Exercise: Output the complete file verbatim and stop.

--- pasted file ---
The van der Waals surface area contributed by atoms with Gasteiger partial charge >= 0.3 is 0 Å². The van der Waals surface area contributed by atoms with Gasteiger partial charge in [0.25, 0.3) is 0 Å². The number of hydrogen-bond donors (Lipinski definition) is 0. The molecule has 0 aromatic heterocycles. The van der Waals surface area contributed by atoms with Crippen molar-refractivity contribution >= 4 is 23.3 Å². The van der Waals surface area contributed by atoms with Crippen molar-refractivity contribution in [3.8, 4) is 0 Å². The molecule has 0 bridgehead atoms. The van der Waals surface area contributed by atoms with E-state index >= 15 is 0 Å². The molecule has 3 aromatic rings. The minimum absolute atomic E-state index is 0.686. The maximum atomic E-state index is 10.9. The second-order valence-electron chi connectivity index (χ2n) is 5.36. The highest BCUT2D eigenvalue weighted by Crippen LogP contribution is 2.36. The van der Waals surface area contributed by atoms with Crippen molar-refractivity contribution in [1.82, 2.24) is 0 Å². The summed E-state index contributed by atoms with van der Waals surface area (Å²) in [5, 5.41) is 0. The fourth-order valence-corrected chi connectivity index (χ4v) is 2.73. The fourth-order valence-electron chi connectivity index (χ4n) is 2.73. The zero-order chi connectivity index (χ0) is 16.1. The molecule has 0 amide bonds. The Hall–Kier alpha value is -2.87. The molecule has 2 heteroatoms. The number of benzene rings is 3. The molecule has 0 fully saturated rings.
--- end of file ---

The van der Waals surface area contributed by atoms with Gasteiger partial charge >= 0.3 is 0 Å². The van der Waals surface area contributed by atoms with Gasteiger partial charge in [0.25, 0.3) is 0 Å². The number of hydrogen-bond donors (Lipinski definition) is 0. The molecule has 0 aromatic heterocycles. The van der Waals surface area contributed by atoms with Crippen molar-refractivity contribution >= 4 is 23.3 Å². The van der Waals surface area contributed by atoms with Crippen molar-refractivity contribution in [3.8, 4) is 0 Å². The molecule has 0 bridgehead atoms. The van der Waals surface area contributed by atoms with E-state index >= 15 is 0 Å². The molecule has 3 aromatic rings. The minimum absolute atomic E-state index is 0.686. The maximum atomic E-state index is 10.9. The second-order valence-electron chi connectivity index (χ2n) is 5.36. The highest BCUT2D eigenvalue weighted by Crippen LogP contribution is 2.36. The van der Waals surface area contributed by atoms with Crippen molar-refractivity contribution in [1.82, 2.24) is 0 Å². The summed E-state index contributed by atoms with van der Waals surface area (Å²) in [5, 5.41) is 0. The fourth-order valence-corrected chi connectivity index (χ4v) is 2.73. The fourth-order valence-electron chi connectivity index (χ4n) is 2.73. The zero-order chi connectivity index (χ0) is 16.1. The molecule has 0 amide bonds. The Hall–Kier alpha value is -2.87. The molecule has 2 heteroatoms. The number of benzene rings is 3. The molecule has 0 fully saturated rings.